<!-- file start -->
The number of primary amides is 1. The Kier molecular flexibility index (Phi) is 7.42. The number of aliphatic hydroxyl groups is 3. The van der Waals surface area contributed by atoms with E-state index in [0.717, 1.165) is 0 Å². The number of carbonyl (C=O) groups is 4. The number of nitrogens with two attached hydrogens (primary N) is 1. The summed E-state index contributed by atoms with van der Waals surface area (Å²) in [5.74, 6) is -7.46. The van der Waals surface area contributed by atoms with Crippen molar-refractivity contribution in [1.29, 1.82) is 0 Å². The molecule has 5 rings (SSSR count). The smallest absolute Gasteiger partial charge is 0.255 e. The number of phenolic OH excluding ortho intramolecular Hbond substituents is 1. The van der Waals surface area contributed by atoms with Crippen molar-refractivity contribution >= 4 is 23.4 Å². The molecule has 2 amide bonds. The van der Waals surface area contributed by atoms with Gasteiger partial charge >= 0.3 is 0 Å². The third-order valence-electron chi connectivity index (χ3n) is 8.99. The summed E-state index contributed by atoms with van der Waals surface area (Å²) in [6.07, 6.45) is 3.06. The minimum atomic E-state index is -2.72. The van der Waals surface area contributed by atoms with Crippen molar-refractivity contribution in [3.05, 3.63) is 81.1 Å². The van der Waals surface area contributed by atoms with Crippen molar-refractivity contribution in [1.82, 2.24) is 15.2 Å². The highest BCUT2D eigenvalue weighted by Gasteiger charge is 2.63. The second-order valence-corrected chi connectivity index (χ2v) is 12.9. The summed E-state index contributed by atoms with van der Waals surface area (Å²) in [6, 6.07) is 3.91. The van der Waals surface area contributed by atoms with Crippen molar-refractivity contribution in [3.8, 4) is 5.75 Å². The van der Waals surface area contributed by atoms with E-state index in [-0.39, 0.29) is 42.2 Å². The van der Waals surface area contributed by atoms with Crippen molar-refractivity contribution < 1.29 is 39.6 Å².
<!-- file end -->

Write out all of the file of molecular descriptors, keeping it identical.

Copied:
The number of primary amides is 1. The Kier molecular flexibility index (Phi) is 7.42. The number of aliphatic hydroxyl groups is 3. The van der Waals surface area contributed by atoms with E-state index in [0.717, 1.165) is 0 Å². The number of carbonyl (C=O) groups is 4. The number of nitrogens with two attached hydrogens (primary N) is 1. The summed E-state index contributed by atoms with van der Waals surface area (Å²) in [5.74, 6) is -7.46. The van der Waals surface area contributed by atoms with Crippen molar-refractivity contribution in [1.29, 1.82) is 0 Å². The molecule has 5 rings (SSSR count). The smallest absolute Gasteiger partial charge is 0.255 e. The number of phenolic OH excluding ortho intramolecular Hbond substituents is 1. The van der Waals surface area contributed by atoms with Crippen molar-refractivity contribution >= 4 is 23.4 Å². The molecule has 2 amide bonds. The van der Waals surface area contributed by atoms with Gasteiger partial charge >= 0.3 is 0 Å². The third-order valence-electron chi connectivity index (χ3n) is 8.99. The summed E-state index contributed by atoms with van der Waals surface area (Å²) in [6.07, 6.45) is 3.06. The minimum atomic E-state index is -2.72. The van der Waals surface area contributed by atoms with Crippen molar-refractivity contribution in [3.05, 3.63) is 81.1 Å². The van der Waals surface area contributed by atoms with Crippen molar-refractivity contribution in [1.82, 2.24) is 15.2 Å². The highest BCUT2D eigenvalue weighted by Gasteiger charge is 2.63. The second-order valence-corrected chi connectivity index (χ2v) is 12.9. The summed E-state index contributed by atoms with van der Waals surface area (Å²) in [6, 6.07) is 3.91. The van der Waals surface area contributed by atoms with Crippen molar-refractivity contribution in [3.8, 4) is 5.75 Å². The van der Waals surface area contributed by atoms with E-state index in [-0.39, 0.29) is 42.2 Å². The van der Waals surface area contributed by atoms with Crippen molar-refractivity contribution < 1.29 is 39.6 Å².